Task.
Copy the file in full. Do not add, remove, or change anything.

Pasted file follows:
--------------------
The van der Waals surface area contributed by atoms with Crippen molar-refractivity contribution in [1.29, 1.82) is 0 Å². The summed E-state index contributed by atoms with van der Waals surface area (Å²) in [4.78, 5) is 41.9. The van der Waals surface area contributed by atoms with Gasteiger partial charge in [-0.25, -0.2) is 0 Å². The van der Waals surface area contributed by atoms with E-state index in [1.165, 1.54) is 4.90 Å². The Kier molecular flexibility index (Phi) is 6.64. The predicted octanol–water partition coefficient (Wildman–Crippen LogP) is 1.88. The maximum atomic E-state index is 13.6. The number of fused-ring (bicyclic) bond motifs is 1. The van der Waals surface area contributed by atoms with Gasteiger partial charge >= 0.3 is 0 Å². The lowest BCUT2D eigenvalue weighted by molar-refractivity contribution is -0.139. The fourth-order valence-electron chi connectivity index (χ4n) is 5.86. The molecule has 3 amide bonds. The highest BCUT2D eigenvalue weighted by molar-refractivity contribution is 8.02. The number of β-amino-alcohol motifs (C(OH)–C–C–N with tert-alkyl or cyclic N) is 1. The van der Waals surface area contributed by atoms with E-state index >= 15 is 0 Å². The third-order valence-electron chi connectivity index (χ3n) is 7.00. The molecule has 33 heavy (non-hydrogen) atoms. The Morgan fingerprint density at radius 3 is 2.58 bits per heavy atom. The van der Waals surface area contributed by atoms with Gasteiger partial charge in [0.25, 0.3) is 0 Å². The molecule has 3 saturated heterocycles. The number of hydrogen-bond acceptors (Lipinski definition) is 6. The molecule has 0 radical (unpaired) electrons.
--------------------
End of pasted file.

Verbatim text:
The van der Waals surface area contributed by atoms with Crippen molar-refractivity contribution in [1.29, 1.82) is 0 Å². The summed E-state index contributed by atoms with van der Waals surface area (Å²) in [4.78, 5) is 41.9. The van der Waals surface area contributed by atoms with Gasteiger partial charge in [-0.25, -0.2) is 0 Å². The van der Waals surface area contributed by atoms with E-state index in [1.165, 1.54) is 4.90 Å². The Kier molecular flexibility index (Phi) is 6.64. The predicted octanol–water partition coefficient (Wildman–Crippen LogP) is 1.88. The maximum atomic E-state index is 13.6. The number of fused-ring (bicyclic) bond motifs is 1. The van der Waals surface area contributed by atoms with Gasteiger partial charge >= 0.3 is 0 Å². The lowest BCUT2D eigenvalue weighted by molar-refractivity contribution is -0.139. The fourth-order valence-electron chi connectivity index (χ4n) is 5.86. The molecule has 3 amide bonds. The highest BCUT2D eigenvalue weighted by molar-refractivity contribution is 8.02. The number of β-amino-alcohol motifs (C(OH)–C–C–N with tert-alkyl or cyclic N) is 1. The van der Waals surface area contributed by atoms with E-state index >= 15 is 0 Å². The third-order valence-electron chi connectivity index (χ3n) is 7.00. The molecule has 33 heavy (non-hydrogen) atoms. The Morgan fingerprint density at radius 3 is 2.58 bits per heavy atom. The van der Waals surface area contributed by atoms with Gasteiger partial charge in [0.25, 0.3) is 0 Å². The molecule has 3 saturated heterocycles. The number of hydrogen-bond acceptors (Lipinski definition) is 6. The molecule has 0 radical (unpaired) electrons.